Alpha wins Emporiki ‘bonanza’ [29/1/2013]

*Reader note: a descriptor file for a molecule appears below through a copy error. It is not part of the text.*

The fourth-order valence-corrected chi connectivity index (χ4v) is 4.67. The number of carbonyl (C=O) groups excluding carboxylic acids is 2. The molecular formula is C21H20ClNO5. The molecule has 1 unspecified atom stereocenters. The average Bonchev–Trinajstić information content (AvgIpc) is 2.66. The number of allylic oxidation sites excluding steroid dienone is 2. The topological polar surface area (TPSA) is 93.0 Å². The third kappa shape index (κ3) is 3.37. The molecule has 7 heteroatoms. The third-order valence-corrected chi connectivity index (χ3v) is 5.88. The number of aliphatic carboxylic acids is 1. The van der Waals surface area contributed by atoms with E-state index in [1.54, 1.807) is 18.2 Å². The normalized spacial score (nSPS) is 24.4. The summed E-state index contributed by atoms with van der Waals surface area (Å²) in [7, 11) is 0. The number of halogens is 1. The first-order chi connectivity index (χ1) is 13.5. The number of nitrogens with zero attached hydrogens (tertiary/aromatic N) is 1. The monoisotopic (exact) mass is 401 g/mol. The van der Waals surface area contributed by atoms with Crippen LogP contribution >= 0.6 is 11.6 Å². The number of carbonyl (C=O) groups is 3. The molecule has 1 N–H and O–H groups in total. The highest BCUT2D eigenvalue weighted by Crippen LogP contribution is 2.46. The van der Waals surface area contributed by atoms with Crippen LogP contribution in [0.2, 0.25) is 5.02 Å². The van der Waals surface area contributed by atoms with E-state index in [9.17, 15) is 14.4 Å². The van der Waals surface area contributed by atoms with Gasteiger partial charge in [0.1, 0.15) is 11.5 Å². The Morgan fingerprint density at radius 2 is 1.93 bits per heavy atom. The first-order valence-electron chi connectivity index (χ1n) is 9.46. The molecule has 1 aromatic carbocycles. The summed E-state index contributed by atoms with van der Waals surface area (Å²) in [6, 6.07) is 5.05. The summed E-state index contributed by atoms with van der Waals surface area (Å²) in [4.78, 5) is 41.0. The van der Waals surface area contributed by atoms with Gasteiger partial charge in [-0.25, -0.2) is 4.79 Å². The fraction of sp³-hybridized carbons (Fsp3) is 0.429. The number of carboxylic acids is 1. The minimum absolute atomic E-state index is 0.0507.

Credit Agricole literally donates its recapitalised Greek subsidiary with a dowry of 3bn euros to Alpha’s shareholders THE BIGGEST “jackpot” in the history of bank mergers - as some commentators called it - was won on October 1 by Alpha Bank after the French giant Credit Agricole chose Greece’s third largest lender as suitor for its Greek subsidiary Emporiki Bank. The takeover of Emporiki will not only make Alpha the country’s second biggest commercial bank - overtaking Eurobank among the local big four - but it will also dramatically improve its chances of remaining a private bank after the recapitalisation of the Greek banking system to be completed next year. Alpha’s deal with Credit Agricole will be finalised by December without the former’s shareholders having to pay more than the symbolic price of one euro. Moreover, the entire share capital of Emporiki will be transferred to Alpha fully recapitalised by its French owner, which will also inject an additional 0.5bn euros of capital to its subsidiary prior to its merger with Alpha. Another 150bn euros of an Alpha convertible bond will ensure that Credit Agricole, the third largest French bank, becomes a strong minority stakeholder in Alpha. The deal comes five weeks after Piraeus Bank took over the ‘financially sound’ part of state-owned ATEbank, while negotiations for the takeover of smaller Greek banks (Geniki, Post Bank, Millennium) by the four majors - National, Alpha, Eurobank, Piraeus - are in the pipeline, as the Greek banking system scrambles to meet EU criteria of capital adequacy through troika-supervised recapitalisation. Cost-free benefits “Upon completion of the transaction, Alpha Bank will purchase Emporiki Bank recapitalised by 2.85bn euros,” said the announcement of Alpha Bank. “Prior to completion, Credit Agricole SA will inject a further 0.5bn euros of capital in addition to the 2.3bn euro capital injection completed in July 2012,” Alpha added. “Credit Agricole SA will also subscribe into a 150m euro convertible bond to be issued by Alpha Bank, which, at the discretion of Credit Agricole SA, will convert into Alpha Bank common shares, subject to certain terms and conditions.” The transaction results in a net recapitalisation of the combined group of 3bn euros and “contributes towards Alpha Bank’s own recapitalisation plan”, the bank noted. Alpha has already received 2bn euros for its recapitalisation from the bank support fund, the Hellenic Financial Stability Fund (HFSF), which is financed by its eurozone counterpart, the EFSF. It is expected to receive another 2.4bn euros in the form of contingent convertible bonds (CoCos) from the HFSF instead of equity. CoCos are slightly different from regular convertible bonds in that conversion to equity is “contingent” on a specified event, such as the stock price of the company - in this case Alpha - exceeding a particular level for a certain period of time. The addition of Emporiki’s 3bn euros to Alpha’s capital base might even be enough for the new group to refrain from seeking additional HFSF funds in the form of common shares, almost guaranteeing that it will remain in private hands after the recapitalisation process. Why competition lost In view of the highly beneficial character of the deal to the interests of Alpha shareholders, especially the family of its chairman, Yannis Costopoulos, Credit Agricole alluded to the reasons for rejecting the offers of National Bank (NBG) and Eurobank in favour of Alpha. “Alpha Bank’s firm offer complies with the rules and regulations set by the relevant authorities,” said a Credit Agricole press release. “This transaction [will] contribute to the consolidation of the Greek banking sector as part of the restructuring and recovery of the country’s financial sector,” it added. These remarks were interpreted as suggesting that the disposal of Emporiki would enhance the tier 1 core equity of the French bank as well as that of the new Alpha-Emporiki group for 2013. According to banking sources, Alpha had smaller capital requirements than its competitors, following losses from the writedown on Greek bonds by 53.5 percent in March or the amounts of bad loans in their respective balance sheets. French relief Another reason for the transfer of Emporiki was the higher degree of NBG and Eurobank dependence on the ECB or the Bank of Greece for refinancing their liquidity needs due to the more precarious state of their assets. An important factor that swayed Credit Agricole was the participation of Qatar - whose international creditworthiness was indisputable - among Alpha’s major shareholders. Since the failed deal of a merger between Alpha and Eurobank last year, Qatar has pledged to support Alpha in an equity increase to cover its recapitalisation needs. Above all, the French group was pleased to relieve its consolidated balance sheet of a loss-making and risky asset like Emporiki, into which it has poured no less than 10bn euros since its purchase in 2006. Joint forces Founded in 1907, Emporiki’s heyday came in the 1960s and 70s as the second biggest Greek bank and financial flagship of Stratis Andreadis’ industrial, banking and shipping conglomerate, which was dismantled and nationalised in 1976. Credit Agricole entered state-owned Emporiki’s equity capital in 2000 with a minority stake of 6.7 percent, which was raised to 71.97 percent in 2006 and then to 100 percent in 2008. Jean Paul Chifflet, Agricole’s CEO, is expected to become a major shareholder in the merged Greek bank. Emporiki has a network of 300 branches nationwide and about 4,100 employees. They will be added to Alpha’s 408 branches and 8,000 employees. In terms of market share, Alpha holds 14.6 percent of loans and 12.5 percent of deposits, compared to Emporiki’s 8.5 percent of loans and 6.5 percent of deposits. Link:[http://www.athensnews.gr/issue/13514/58538]No data
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